Saturday, December 31, 2011

My Top Eleven Books of 2011!

Happy New Year’s Eve! As the final hours of 2011 tick by, I hope everyone has a great start to 2012. I have a slew of mental goals and resolutions, but above all I hope that 2012 is a better year than 2011 for me. Really and truly, I could pretty much write this year off. That’s not to say that everything has been horrible this year -- after all, there have been some highlights -- winning Teacher of the Year at my school, going to Tybee Island, my children continuing to grow into young adults, seeing my aunt and uncle from Australia again -- but losing my mother pretty much cast a pale on everything.

However, one of my New Year’s resolutions is to recapture my sense of optimism and fun -- I feel like I have let that slip away just not this year, but for several years. Of course, last night when I was being negative, Charles commented that he thought I was going to approach life more cheerfully. I had to tell him, “In 2012 -- I still have some time to be a pessimist this year.” :)

I am digressing, though. I thought it would be fun to wind up the year with a list of my top eleven books I read this past year that I have not previously mentioned on the blog. They are in no particular order except for my number one favorite of the year which goes onto my all-time favorite list.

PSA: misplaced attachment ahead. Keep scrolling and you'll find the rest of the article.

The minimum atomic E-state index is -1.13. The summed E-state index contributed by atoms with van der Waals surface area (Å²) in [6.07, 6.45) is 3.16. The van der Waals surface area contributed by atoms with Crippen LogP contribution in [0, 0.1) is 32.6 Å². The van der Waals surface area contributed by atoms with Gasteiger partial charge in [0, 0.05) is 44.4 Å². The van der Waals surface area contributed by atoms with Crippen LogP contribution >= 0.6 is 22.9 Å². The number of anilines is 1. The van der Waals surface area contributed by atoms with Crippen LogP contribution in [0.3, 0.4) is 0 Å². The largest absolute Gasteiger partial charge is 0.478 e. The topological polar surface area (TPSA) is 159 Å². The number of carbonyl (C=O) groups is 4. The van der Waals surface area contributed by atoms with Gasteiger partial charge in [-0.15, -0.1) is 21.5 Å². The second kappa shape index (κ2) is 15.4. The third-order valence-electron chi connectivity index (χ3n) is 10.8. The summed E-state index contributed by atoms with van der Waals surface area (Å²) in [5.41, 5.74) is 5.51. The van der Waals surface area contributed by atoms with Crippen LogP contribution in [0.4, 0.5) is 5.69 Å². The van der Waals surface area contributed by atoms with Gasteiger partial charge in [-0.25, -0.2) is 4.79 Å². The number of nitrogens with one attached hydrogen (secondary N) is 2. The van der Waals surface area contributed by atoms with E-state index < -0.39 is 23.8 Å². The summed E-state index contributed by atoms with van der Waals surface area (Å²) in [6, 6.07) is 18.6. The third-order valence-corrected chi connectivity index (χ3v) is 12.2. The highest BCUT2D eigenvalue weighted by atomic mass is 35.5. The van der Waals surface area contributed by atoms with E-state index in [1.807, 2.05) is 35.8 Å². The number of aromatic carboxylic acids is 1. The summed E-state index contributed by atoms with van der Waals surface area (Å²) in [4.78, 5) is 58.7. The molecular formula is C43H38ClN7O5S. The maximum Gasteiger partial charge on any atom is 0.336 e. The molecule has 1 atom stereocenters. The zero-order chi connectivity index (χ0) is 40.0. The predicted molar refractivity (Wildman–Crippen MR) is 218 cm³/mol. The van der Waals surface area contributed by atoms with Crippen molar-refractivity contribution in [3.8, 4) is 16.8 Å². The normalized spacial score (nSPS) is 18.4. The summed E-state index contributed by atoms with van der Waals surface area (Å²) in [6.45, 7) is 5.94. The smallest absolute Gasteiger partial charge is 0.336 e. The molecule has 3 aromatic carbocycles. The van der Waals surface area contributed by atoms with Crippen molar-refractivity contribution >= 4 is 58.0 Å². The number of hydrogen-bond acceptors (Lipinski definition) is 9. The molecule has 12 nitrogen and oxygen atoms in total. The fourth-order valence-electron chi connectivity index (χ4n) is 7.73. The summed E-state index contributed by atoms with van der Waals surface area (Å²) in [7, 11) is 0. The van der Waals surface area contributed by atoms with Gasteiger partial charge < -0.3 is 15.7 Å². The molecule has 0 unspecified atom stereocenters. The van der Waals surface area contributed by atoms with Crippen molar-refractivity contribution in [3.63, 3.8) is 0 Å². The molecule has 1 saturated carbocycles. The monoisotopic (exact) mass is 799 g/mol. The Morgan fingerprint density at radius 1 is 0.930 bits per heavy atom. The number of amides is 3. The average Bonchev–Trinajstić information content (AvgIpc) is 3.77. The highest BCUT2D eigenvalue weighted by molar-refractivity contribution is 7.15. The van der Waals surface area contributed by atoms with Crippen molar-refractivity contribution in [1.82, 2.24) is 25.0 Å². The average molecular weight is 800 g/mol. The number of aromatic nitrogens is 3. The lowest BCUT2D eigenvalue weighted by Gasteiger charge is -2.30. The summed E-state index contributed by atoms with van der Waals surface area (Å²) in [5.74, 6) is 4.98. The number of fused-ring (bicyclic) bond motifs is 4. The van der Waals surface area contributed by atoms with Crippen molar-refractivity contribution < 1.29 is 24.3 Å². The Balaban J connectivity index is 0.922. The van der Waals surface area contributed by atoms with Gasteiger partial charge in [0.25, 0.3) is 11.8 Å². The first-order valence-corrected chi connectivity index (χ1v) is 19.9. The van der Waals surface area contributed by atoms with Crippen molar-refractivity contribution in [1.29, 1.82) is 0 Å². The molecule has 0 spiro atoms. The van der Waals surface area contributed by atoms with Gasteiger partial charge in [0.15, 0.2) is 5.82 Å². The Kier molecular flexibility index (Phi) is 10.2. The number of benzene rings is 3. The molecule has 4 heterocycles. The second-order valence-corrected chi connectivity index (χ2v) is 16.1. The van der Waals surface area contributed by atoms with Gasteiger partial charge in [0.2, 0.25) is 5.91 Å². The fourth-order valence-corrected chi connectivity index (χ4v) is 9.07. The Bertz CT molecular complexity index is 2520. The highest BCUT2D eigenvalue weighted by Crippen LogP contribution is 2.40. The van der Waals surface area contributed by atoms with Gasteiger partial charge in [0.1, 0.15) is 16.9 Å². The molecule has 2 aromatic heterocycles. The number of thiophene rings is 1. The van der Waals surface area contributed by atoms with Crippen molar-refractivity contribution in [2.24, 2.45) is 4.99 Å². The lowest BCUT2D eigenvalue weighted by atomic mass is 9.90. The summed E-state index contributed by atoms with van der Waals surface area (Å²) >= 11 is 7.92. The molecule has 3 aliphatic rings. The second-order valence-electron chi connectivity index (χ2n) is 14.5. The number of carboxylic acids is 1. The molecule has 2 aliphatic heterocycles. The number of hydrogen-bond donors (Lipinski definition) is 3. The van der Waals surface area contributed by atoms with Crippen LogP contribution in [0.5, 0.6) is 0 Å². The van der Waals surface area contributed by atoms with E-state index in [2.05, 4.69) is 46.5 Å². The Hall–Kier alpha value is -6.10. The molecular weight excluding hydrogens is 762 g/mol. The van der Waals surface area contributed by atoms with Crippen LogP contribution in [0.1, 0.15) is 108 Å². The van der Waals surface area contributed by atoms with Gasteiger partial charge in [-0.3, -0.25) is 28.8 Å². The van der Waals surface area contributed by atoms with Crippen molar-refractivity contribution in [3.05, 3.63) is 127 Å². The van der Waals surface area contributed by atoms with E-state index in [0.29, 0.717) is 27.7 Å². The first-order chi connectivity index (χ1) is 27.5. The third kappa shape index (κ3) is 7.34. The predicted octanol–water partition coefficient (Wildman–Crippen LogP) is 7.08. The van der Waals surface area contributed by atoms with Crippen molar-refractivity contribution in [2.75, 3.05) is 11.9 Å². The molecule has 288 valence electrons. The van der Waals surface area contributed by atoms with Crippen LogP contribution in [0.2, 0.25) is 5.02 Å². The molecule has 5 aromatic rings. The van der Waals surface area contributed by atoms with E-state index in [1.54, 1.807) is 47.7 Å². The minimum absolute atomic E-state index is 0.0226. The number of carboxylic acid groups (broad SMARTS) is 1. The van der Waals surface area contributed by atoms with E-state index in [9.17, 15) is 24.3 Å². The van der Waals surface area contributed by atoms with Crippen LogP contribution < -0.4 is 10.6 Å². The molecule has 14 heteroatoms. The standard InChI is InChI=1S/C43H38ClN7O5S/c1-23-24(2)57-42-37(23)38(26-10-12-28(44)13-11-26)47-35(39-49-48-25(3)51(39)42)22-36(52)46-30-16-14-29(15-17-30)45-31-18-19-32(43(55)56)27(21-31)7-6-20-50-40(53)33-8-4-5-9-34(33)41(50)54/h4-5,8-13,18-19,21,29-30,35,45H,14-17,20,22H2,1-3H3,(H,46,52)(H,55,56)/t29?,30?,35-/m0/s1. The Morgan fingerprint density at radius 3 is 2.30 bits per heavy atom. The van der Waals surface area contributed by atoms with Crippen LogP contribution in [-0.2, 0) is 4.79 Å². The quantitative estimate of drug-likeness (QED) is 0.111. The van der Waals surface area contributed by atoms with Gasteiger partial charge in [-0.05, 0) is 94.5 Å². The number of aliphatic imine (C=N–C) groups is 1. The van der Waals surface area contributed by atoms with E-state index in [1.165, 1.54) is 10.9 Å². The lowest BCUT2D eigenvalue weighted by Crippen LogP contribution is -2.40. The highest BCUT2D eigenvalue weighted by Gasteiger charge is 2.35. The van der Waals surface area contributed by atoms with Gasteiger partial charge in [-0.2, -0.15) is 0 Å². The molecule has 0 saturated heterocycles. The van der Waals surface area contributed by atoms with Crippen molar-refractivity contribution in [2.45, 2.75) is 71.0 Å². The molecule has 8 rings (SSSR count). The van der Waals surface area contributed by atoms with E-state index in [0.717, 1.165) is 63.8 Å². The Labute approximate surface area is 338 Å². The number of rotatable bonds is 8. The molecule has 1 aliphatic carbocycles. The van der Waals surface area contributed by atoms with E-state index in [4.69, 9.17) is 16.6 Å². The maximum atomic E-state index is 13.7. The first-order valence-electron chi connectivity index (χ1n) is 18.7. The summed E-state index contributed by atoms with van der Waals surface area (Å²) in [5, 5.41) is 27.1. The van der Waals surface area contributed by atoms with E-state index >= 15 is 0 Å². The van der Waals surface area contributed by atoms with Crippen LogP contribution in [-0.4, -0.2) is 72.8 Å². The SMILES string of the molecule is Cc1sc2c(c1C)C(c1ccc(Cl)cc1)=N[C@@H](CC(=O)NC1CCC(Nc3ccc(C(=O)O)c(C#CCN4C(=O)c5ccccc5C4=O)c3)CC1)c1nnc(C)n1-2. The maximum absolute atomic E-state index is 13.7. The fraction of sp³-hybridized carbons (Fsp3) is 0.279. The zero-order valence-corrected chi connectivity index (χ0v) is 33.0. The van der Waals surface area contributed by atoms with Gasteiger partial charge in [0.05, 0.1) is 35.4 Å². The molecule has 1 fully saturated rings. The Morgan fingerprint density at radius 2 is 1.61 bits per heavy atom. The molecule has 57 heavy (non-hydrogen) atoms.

Out of the 84 books I read this year, which ones make the list? As you will see, my list is not filled with “literary achievements.” Often, I find those books too dense and sometimes outright depressing. I read because I enjoy reading, and I read to escape the real world of emptying the dishwasher and mounds of laundry. I don’t necessarily want something that makes me want to gouge my eyes out. None of those types of books, please. So, you will see that I read a lot of what other people might call “fluff.” It’s fun fluff, though, makes me happy, and sometimes I learn a thing or two along the way.

Without further ado…

11. The Peach Keeper by Sarah Addison Allen
Sarah Addison Allen writes a genre of fiction called “magic realism.” Magic realism, by definition, is a style in which magical elements are blended with the real world. In The Peach Keeper, Willa returns to her North Carolina hometown and strange occurrences begin when a skeleton is discovered underneath the old peach tree.

10. Arcadia Falls by Carol Goodman
I love Carol Goodman’s books, and this one was no exception. Arcadia Falls is about a mother and her teenage daughter who go to live at a small college in upstate New York where the mother begins teaching folklore and mythology classes. Part gothic and part ode to the power of fairy tales.